Rome

Letta sets agenda, bids to ease govt tensions

Four top issues identified for executive's first 100 days

Letta sets agenda, bids to ease govt tensions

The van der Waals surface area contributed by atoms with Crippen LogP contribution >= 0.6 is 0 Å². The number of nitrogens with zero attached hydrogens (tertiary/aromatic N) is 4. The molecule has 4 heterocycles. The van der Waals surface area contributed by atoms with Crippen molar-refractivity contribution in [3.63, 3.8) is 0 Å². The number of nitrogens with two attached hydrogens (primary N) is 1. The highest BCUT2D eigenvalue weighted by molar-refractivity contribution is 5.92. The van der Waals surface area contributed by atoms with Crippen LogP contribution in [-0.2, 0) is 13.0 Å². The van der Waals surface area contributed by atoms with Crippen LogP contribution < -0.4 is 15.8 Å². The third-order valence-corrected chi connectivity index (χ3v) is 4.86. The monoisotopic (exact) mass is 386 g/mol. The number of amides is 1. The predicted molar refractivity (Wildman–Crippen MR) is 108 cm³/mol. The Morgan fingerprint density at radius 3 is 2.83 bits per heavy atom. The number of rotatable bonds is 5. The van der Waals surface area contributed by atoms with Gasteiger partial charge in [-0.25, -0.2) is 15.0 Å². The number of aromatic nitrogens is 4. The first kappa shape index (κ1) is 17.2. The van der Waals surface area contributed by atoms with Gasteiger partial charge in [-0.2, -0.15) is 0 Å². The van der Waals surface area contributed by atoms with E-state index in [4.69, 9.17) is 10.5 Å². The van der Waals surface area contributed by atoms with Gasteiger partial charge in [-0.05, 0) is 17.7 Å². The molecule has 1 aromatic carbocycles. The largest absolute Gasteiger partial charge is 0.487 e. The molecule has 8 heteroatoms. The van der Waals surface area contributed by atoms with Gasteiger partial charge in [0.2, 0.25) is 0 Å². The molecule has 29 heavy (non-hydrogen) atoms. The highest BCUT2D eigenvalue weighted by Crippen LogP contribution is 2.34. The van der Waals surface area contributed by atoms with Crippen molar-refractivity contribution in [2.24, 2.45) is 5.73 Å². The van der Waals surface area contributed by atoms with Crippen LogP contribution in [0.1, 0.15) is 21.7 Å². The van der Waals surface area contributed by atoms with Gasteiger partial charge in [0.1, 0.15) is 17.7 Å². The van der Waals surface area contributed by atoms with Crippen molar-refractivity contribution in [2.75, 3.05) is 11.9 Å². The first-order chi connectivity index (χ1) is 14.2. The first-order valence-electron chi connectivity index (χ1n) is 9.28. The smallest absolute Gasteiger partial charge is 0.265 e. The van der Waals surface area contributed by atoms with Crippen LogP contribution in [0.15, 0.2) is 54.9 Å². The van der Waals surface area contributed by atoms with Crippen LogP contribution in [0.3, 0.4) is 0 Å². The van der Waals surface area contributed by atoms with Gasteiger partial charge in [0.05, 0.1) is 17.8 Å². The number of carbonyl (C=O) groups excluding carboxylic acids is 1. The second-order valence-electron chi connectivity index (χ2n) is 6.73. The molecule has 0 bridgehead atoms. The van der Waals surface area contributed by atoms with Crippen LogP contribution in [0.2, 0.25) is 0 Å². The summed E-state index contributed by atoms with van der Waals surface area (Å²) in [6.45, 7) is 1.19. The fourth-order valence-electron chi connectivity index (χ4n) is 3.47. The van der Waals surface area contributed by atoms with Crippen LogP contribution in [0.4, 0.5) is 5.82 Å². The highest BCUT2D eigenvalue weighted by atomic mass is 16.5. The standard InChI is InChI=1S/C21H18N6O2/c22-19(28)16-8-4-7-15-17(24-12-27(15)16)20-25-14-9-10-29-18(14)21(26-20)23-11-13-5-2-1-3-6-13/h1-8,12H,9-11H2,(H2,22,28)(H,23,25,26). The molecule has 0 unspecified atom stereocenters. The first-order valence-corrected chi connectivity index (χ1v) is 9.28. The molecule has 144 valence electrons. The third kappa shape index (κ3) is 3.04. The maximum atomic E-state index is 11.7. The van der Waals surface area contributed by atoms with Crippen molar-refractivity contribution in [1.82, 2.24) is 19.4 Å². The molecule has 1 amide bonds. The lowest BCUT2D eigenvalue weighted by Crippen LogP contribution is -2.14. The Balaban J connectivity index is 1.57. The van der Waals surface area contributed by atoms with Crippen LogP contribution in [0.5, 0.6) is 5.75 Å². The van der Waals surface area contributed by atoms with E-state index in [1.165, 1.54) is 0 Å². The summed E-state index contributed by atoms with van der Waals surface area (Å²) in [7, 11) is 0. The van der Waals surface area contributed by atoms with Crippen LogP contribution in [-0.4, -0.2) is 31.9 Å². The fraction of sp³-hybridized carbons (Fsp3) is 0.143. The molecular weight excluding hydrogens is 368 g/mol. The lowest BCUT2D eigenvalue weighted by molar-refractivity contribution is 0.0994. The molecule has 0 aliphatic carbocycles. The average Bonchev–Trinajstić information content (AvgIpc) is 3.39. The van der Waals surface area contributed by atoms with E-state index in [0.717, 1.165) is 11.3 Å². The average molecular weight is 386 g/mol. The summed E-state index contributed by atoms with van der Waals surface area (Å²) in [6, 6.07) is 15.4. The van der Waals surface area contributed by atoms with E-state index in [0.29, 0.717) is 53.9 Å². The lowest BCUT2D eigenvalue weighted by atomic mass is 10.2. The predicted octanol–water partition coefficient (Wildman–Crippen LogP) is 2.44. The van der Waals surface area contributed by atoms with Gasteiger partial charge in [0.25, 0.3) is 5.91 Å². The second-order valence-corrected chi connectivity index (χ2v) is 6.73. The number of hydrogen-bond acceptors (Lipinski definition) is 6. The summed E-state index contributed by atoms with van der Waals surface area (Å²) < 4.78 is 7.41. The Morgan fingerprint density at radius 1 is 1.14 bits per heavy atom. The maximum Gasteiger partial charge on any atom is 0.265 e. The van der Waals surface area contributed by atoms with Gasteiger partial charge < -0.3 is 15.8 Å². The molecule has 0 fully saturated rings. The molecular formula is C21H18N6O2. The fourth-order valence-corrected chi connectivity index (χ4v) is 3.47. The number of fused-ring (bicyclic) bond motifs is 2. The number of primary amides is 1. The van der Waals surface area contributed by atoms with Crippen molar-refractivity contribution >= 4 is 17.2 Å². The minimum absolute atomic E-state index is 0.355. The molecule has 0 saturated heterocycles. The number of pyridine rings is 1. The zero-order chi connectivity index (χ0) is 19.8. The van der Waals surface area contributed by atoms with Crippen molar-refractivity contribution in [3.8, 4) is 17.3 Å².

(By Kate Carlisle) Rome, May 13 - Four issues will top the government's agenda in its first 100 days in office, Premier Enrico Letta said after a 24-hour bonding and planning 'retreat' in a Tuscan abbey Monday. The issues are: creating jobs for young people; agreeing on changes to the IMU property tax which ex-premier Silvio Berlusconi wants scrapped and rebated; tax breaks to encourage entrepreneurs; and political reforms to cut spending and abuse which have created widespread public disenchantment. He also said Italy needed to change its electoral law and strip the Senate of law-making powers, turning it into a regional assembly, to avoid gridlock like the two-month stalemate that followed February's inconclusive general election. A special body called a convention will be set up to agree constitutional reforms and will be led by the House and Senate Constitutional Affairs committee chiefs. A panel of "external" experts to give the convention reform proposals will be set up shortly. Previous attempts to remove the powers of the Senate - at present equally as powerful as the House - have foundered on the upper house's reluctance to vote itself out of existence. However, a huge justice row has overshadowed Letta's attempts to forge his disparate cabinet into a closely knit unit with the ministers' retreat. Letta, who was sworn in at the helm of an unprecedented left-right coalition government 15 days ago, cobbled together the abbey retreat to loosen knots and strengthen bonds in an executive spanning his own centre-left Democratic Party (PD) and ex-premier Silvio Berlusconi's People of Freedom (PdL) Party, long foes until Italy's post-election stalemate forced them to become strange bedfellows. Letta and members of his centre-left Democratic Party are furious that PdL ministers took part in a demonstration in Brescia on Saturday against alleged persecution by some magistrates of 76-year-old ex-premier Berlusconi. The rally, which included the participation of Deputy Premier and Interior Minister Angelino Alfano, was called after a Milan court failed to overturn a four-year conviction Berlusconi was handed for fraud at his media empire. "Occasions like Brescia are unacceptable," Letta's spokesman said Sunday on the first day of the retreat. "They cannot be repeated because the negative effects are greater than the government's ability to stay together. "Letta has repeatedly said that he is not prepared to keep the government going at any cost". The row increased tensions within an alliance between two parties that have long been fierce foes which were already high following the Berlusconi's threats to sink the fledgling executive unless it scraps a property tax called IMU and returns revenues taken from it in 2012. Letta has pledged to suspend June IMU payments but has not said he will abolish the tax completely. Letta said the cabinet will make a decision on IMU on Friday. The PdL said there was nothing wrong with ministers taking part in Saturday's rally. "The PdL won't bring down its banners and hide its identity," said Alfano's spokeswoman. "It will remain by Berlusconi's side". Stopping ministers from taking part in electoral rallies or televised debates not connected with their portfolios was proposed by Letta as a sensible way to prevent tensions within his left-right government exploding. Letta said that the proposal to limit ministers' public appearances was "a decision of good sense to resolve the problems that exist and which cannot be solved with a magic wand. We need rules". He added that the new government "should do a job that is based as much as possible on a language of frankness and reciprocal respect". "There are problems but the government does not intend to be overwhelmed by them. We are working on the country's problems for the good of the entire nation," Alfano said in a joint press conference with Letta on Monday.

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